Let's move from the popular to the less well known. One very popular option allows guests to sign a picture of the bride and groom. Simply take a picture of the bride and groom and have it matted in a mat several inches larger than the photo itself. Place a frame around this, but don't include the glass or Plexiglas frame. You'll add this later. Some people prefer to use "bulldog" clips to keep the mat together instead of putting the picture in the frame. The picture can be framed after the wedding.
Most couples choose a nice photo of themselves for this picture/guestbook option, although if there's a formal engagement photo, this is an excellent way to preserve that photo and show it off to friends and family. If photos are taken before the wedding with the bride and groom in their wedding attire, you can certainly use this photo. Many couples opt to either leave the mat empty or they place a temporary picture in the mat and add a wedding picture later.
Be sure to have a nice Sharpie marker handy and place the picture on either a sturdy easel or on a table where guests are sure to see it.
Another option is instead of providing a picture of the bride and groom to sign, the guests are provided with a picture of themselves! Simply provide a Polaroid camera and assign someone the job of taking pictures of the guests as they arrive at the reception. Once the picture is dry, provide a Sharpie and they can sign the picture, make a note to the bride and groom or hand draw a silly picture. It can be whatever the guest wants it to be. This is a unique, and personal, way for guests to 'sign in" at the wedding.
Whoever handles the taking of the pictures should also handle putting them in an album of some sort. A scrap booker might provide a special memory book with the Polaroid pictures in it, or the pictures can simply be placed in a nice album and presented later to the bride and groom.
Many guests don't give a great deal of thought to the guest book. They whiz by the guest book table more concerned with getting their cocktail and hitting the dance floor. If this is a concern, provide a 'traveling" guest book. Send each guest something either to sign or decorate before the wedding.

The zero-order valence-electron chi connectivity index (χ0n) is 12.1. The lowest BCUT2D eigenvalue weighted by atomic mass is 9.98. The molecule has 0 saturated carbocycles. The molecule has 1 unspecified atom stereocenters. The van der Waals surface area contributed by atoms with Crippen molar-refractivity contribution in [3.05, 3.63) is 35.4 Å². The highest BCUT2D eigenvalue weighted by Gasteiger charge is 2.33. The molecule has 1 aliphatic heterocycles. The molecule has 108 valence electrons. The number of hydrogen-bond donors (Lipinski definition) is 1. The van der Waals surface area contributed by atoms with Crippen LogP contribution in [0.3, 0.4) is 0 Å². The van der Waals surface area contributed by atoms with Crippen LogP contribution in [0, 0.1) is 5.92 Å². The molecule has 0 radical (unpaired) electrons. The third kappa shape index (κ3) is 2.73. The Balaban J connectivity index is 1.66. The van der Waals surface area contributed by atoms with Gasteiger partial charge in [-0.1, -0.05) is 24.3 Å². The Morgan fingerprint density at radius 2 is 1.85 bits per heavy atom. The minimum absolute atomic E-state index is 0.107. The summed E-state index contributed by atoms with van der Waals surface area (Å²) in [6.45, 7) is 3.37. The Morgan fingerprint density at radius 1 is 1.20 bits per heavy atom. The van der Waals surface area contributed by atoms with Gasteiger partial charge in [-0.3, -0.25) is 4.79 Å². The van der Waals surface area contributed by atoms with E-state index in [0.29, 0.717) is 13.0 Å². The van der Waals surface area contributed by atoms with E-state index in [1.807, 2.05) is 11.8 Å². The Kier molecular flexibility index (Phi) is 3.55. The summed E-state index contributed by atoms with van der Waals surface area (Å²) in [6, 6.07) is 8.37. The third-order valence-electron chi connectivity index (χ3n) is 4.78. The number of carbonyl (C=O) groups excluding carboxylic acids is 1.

In this 'traveling" guest book scenario, there are several options. One of the easiest is to send each guest a small piece of paper and ask them to write something meaningful or thoughtful for the bride and groom on it. The pieces of paper are returned prior to the wedding (to ensure a better response, provide a self-addressed stamped envelope with the paper) and can be compiled in some meaningful way for the bride and groom and presented to them on their wedding day.
If the guest list is a creative or particularly close group, there is one other option that is even more meaningful. Again, in a scrapbook fashion, send each guest a piece of paper to sign or decorate. The paper should be the size of a photo album, so it might be a 6 x 6 piece of paper, an 8 x 8 piece of paper, or even 12 x 12, if the guests are up to that larger size.
In a letter that arrives with the paper, the guests are instructed to create a memory page for the bride and groom. They might include photos, quotes, little anecdotal stories, or combine all of these with stickers or embellishments. It's thoughtful, meaningful and personal and it's an excellent way to include guests who might not be able to attend the wedding, but would still like to be a part of it.